Yesterday, my biggest disappointment was that it was Monday and my favorite restaurant is closed on Mondays, so I had to eat at another equally delicious restaurant for dinner, in a warm friendly environment, surrounded by family and so much food we had to take home two boxes of leftovers.
Today, I had the very humbling experience of touring a non-profit agency whose main objective is to provide homeless teenagers a safe place to sleep, a meal when they need one and to help them transition out of homelessness and hopefully learn to lead a life off the streets.
To say it was eye opening, and heart breaking, would be a colossal understatement.
Here’s the thing. I consider myself a pretty compassionate and giving person. I worry and care about others. I try to frequently volunteer my time and money where I can. I like to think of myself as “aware,” not naïve. I like to think of myself as a fairly selfless person, one who is willing to help others. But then I re-read the first paragraph of this post, and then the second. And reality sets in.
Preface: I don’t like political rants. This is not one of those. I do not like confrontation or spreading negativity. This is not meant for that. I’m smart enough to know that we all have strong opinions about all that is going on in the world and no blog post, Facebook rant, politician, religious leader or face-to-face discussion is likely going to change that. So please do not misinterpret this is any of the above.
This is, quite simply, an experience I want to share. Need to share, even, as writing helps me process things.
I walked through that facility today – first, the “dorm” room with two tiny beds, some empty shelves and bare walls that will provide a temporary home to a likely weary, scared, broken, lost, ill or tired teenager, then the “activity” room with worn-out bean bag chairs, a “lounge” area, where two teenagers broke into a fight and one had the other in a headlock, to the “station” where teens can pop in to grab a bowl of spaghetti and spend a couple hours sitting on a couch instead of a street, and then to a “sorting” room where all those coats I so proudly bagged and donated from my closet a few weeks ago lay both scattered and hanging in rows, to provide but a thin layer of protection for a teenager against the freezing cold, rain, snow and wind they’ll face living on the street – and I couldn’t look a single person in the eye.
I can’t remember a time I’ve ever felt more profoundly uncomfortable. I didn’t want to look at the kids there, because I didn’t want them to think I was gawking or judging. But also because I didn’t know what I could possibly say or do that wouldn’t seem condescending. And I couldn’t help but wonder what they thought about us parading through in our business clothes, a mere field trip, to hear about and see the terrible things they have to encounter on a daily basis.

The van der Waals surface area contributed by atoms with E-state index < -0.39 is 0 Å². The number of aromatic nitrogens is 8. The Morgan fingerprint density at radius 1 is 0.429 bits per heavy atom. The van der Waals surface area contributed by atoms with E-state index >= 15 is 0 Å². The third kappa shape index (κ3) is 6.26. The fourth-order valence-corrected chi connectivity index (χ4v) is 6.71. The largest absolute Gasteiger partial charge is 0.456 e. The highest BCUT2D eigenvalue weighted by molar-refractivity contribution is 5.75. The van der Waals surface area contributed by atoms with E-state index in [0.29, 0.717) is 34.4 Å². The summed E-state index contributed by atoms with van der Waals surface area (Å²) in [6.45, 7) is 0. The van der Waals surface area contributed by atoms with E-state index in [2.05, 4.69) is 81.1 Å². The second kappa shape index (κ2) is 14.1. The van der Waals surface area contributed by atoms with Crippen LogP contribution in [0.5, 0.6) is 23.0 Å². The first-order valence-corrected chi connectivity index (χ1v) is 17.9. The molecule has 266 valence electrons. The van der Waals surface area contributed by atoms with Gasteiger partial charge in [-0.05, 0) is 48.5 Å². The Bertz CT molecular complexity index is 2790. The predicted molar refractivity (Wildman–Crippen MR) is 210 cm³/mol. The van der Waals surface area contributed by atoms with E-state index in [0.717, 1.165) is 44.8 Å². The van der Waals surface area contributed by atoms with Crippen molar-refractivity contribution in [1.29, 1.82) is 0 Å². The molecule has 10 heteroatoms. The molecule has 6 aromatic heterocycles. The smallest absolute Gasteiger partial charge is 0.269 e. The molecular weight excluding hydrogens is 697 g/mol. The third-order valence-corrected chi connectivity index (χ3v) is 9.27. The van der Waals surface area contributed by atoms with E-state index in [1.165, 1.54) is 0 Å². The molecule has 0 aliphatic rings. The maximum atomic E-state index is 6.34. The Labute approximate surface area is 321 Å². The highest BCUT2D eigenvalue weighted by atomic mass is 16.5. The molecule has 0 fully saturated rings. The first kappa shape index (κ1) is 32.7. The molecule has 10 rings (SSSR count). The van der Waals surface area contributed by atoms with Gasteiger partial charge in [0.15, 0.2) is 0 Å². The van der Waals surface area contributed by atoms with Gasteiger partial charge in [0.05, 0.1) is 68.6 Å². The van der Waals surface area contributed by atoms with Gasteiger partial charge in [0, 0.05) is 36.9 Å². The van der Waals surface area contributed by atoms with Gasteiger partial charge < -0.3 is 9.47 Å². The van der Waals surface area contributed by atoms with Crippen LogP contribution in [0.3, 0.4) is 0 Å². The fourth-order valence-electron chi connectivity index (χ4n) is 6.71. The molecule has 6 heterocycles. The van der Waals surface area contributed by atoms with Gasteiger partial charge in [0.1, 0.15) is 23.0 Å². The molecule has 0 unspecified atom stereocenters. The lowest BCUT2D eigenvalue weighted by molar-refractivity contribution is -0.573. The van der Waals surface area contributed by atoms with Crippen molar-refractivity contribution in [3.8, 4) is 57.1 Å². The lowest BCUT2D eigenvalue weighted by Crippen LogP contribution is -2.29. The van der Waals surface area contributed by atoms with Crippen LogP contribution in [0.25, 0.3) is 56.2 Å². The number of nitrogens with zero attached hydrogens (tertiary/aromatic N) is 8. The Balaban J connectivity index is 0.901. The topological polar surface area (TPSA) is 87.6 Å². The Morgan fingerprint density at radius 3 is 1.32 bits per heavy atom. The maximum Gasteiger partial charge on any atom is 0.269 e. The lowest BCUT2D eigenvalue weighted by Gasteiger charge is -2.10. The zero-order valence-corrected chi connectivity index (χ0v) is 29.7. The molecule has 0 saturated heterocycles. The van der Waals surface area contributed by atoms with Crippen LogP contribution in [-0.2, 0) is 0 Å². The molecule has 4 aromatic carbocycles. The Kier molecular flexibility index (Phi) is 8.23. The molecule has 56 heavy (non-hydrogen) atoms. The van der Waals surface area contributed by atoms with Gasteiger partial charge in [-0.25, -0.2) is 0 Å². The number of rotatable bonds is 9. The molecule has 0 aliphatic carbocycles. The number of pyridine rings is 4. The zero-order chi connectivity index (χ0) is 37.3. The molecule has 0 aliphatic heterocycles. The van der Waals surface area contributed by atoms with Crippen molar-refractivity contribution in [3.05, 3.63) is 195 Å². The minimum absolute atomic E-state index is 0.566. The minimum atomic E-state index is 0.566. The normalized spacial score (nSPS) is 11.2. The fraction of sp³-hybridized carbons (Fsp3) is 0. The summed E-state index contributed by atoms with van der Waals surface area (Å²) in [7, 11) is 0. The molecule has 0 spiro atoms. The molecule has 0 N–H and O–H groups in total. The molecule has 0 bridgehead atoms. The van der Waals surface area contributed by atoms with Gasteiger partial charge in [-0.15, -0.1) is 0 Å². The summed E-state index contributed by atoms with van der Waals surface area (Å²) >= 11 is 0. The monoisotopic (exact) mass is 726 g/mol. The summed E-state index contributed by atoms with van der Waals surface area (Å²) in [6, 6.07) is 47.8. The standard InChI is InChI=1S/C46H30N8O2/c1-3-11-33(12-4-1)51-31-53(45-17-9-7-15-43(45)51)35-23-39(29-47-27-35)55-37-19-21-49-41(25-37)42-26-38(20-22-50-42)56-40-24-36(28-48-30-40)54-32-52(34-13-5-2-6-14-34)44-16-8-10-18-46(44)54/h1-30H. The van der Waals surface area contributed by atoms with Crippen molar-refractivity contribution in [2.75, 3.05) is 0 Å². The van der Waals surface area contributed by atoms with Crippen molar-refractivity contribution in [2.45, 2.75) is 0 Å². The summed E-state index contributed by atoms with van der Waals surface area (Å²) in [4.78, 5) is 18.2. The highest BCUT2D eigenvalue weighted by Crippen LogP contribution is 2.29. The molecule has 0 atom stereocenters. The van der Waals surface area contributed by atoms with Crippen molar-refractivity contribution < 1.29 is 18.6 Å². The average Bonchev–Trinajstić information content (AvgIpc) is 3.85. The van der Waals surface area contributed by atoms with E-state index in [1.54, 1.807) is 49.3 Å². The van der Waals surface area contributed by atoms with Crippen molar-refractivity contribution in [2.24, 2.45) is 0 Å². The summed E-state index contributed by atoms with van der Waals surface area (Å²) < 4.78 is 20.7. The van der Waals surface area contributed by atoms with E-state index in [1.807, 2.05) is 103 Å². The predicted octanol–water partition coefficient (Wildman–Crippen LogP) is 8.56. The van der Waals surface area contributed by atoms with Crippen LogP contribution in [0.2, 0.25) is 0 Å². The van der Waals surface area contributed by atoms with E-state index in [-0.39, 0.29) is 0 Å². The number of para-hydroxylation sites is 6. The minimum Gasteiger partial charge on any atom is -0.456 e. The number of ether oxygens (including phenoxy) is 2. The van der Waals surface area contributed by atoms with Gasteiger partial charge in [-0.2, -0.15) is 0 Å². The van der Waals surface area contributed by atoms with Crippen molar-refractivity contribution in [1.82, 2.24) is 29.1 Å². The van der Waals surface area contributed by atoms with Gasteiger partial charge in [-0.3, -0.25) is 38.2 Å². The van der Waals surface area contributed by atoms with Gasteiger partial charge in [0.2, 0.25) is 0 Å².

I cannot even find the words to describe what I was feeling. Guilt? Helplessness? Pity? Sadness? All of the above? It is absolutely overwhelming to me to try and comprehend what it must be like for these kids. I recognize how lucky I am to have been raised knowing full well how loved I was (and am). Never lacking hugs or kisses or an abundance of love and support. Never going without a meal or hot bath or warm bed to crawl into.
It is heartbreaking to imagine how it must feel to live a life without all of those things. And it is painfully easy to ignore. Sure, we all read and share tear-jerking stories and photos of children in need (locally, nationally andinternationally), and yes, we feel genuinely sad about it for a moment. But then we head to dinner with friends, or crawl in bed for a good night’s sleep, and the empathy fades. Not because we’re bad people, but simply because we have it SO GOOD. Because it’s almost impossible to wrap our heads around the realities that so many face. Because we feel bad, but we don’t know what to do about it.
And I wish I could say I have a brilliant solution, but I don’t.
I just think it’s so unbelievably important to remind ourselves of this reality. To be humbled. To gain perspective. To have empathy for others and to spread love and hope instead of hate and anger. This life we lead is not guaranteed, and I hope, with all my heart, that occasionally I can make a difference in the life of someone who does need love and hope. And that we can all do that. So that just maybe, one day, there won’t be a need for coat drives and homeless centers for youth.
I realized today that I am living a charmed life. If you’re reading this, I’m willing to bet you are, too. And as we all prepare for our Pinterest-like holidays, fretting over our Christmas decorations, over-spending on gifts, traveling to see friends and family and gorging ourselves on more food than we know what to do with, I just want to encourage you to take a moment to be thankful for the life you’re leading.
I’m not suggesting we should feel guilty for enjoying our lives and the holidays and our families. Not by any means. I’m also not suggesting that we’re all living carefree lives free of struggle or worry. I know that, at any given time, we’re all facing our own difficult battles. I’m merely asking that you not take what you do have for granted. That you say a prayer of thankfulness for all that you have. That you say a prayer for the millions of people who are without the homes, food, friends and family that we are so fortunate to have. A prayer for those who are hurting, lost and in need. And to take action where you can.
Choose to be thankful, choose to be helpful, choose to truly keep your eyes open. This world is so much bigger than any one of us.